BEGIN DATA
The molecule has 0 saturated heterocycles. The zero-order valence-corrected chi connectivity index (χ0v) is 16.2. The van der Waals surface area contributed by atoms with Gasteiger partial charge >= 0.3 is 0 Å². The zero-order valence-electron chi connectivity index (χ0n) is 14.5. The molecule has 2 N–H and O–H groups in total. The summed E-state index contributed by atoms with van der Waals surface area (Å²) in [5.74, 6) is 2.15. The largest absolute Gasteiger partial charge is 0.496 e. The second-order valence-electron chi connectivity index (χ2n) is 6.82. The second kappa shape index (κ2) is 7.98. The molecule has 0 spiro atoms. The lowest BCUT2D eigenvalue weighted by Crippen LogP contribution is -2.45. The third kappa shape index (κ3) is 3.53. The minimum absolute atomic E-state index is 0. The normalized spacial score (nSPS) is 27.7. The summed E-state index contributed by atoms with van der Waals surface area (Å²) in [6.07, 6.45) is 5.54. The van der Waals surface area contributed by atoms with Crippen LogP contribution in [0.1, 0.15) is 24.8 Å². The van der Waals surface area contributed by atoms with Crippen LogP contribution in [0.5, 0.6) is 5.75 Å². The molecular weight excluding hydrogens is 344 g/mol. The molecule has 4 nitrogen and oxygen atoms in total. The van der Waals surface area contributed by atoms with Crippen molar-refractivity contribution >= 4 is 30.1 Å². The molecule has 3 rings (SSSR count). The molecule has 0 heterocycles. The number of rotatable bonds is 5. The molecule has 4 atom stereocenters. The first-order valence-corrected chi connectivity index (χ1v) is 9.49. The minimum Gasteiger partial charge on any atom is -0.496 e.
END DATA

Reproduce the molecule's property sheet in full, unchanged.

The molecule has 0 saturated heterocycles. The zero-order valence-corrected chi connectivity index (χ0v) is 16.2. The van der Waals surface area contributed by atoms with Gasteiger partial charge >= 0.3 is 0 Å². The zero-order valence-electron chi connectivity index (χ0n) is 14.5. The molecule has 2 N–H and O–H groups in total. The summed E-state index contributed by atoms with van der Waals surface area (Å²) in [5.74, 6) is 2.15. The largest absolute Gasteiger partial charge is 0.496 e. The second-order valence-electron chi connectivity index (χ2n) is 6.82. The second kappa shape index (κ2) is 7.98. The molecule has 0 spiro atoms. The lowest BCUT2D eigenvalue weighted by Crippen LogP contribution is -2.45. The third kappa shape index (κ3) is 3.53. The minimum absolute atomic E-state index is 0. The normalized spacial score (nSPS) is 27.7. The summed E-state index contributed by atoms with van der Waals surface area (Å²) in [6.07, 6.45) is 5.54. The van der Waals surface area contributed by atoms with Crippen LogP contribution in [0.1, 0.15) is 24.8 Å². The van der Waals surface area contributed by atoms with Crippen LogP contribution in [0.5, 0.6) is 5.75 Å². The molecular weight excluding hydrogens is 344 g/mol. The molecule has 4 nitrogen and oxygen atoms in total. The van der Waals surface area contributed by atoms with Crippen molar-refractivity contribution >= 4 is 30.1 Å². The molecule has 3 rings (SSSR count). The molecule has 0 heterocycles. The number of rotatable bonds is 5. The molecule has 4 atom stereocenters. The first-order valence-corrected chi connectivity index (χ1v) is 9.49. The minimum Gasteiger partial charge on any atom is -0.496 e.